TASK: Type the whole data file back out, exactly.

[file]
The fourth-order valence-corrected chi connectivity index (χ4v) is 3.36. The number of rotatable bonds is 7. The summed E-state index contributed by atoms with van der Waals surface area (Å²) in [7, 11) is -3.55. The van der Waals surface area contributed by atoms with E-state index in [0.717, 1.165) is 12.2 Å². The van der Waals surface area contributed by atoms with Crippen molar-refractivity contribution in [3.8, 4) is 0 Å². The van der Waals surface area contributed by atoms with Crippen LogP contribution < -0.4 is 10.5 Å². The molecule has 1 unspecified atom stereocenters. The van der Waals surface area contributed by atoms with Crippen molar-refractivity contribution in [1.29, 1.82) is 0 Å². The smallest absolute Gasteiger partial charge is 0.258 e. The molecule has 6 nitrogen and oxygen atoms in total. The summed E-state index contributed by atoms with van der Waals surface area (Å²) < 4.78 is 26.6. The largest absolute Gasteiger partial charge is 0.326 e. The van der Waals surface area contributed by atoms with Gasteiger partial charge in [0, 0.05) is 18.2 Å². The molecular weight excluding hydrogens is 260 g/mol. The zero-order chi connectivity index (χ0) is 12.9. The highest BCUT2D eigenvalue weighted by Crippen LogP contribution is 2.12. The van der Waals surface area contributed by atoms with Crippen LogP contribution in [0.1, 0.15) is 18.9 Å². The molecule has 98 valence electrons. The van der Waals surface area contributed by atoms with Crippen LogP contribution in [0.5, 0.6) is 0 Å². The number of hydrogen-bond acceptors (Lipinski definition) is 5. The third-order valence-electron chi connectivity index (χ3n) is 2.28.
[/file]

The fourth-order valence-corrected chi connectivity index (χ4v) is 3.36. The number of rotatable bonds is 7. The summed E-state index contributed by atoms with van der Waals surface area (Å²) in [7, 11) is -3.55. The van der Waals surface area contributed by atoms with E-state index in [0.717, 1.165) is 12.2 Å². The van der Waals surface area contributed by atoms with Crippen molar-refractivity contribution in [3.8, 4) is 0 Å². The van der Waals surface area contributed by atoms with Crippen LogP contribution < -0.4 is 10.5 Å². The molecule has 1 unspecified atom stereocenters. The van der Waals surface area contributed by atoms with Crippen molar-refractivity contribution in [1.29, 1.82) is 0 Å². The smallest absolute Gasteiger partial charge is 0.258 e. The molecule has 6 nitrogen and oxygen atoms in total. The summed E-state index contributed by atoms with van der Waals surface area (Å²) < 4.78 is 26.6. The largest absolute Gasteiger partial charge is 0.326 e. The van der Waals surface area contributed by atoms with Gasteiger partial charge in [0, 0.05) is 18.2 Å². The molecular weight excluding hydrogens is 260 g/mol. The zero-order chi connectivity index (χ0) is 12.9. The highest BCUT2D eigenvalue weighted by Crippen LogP contribution is 2.12. The van der Waals surface area contributed by atoms with Crippen LogP contribution in [0.1, 0.15) is 18.9 Å². The molecule has 98 valence electrons. The van der Waals surface area contributed by atoms with Crippen LogP contribution in [0.5, 0.6) is 0 Å². The number of hydrogen-bond acceptors (Lipinski definition) is 5. The third-order valence-electron chi connectivity index (χ3n) is 2.28.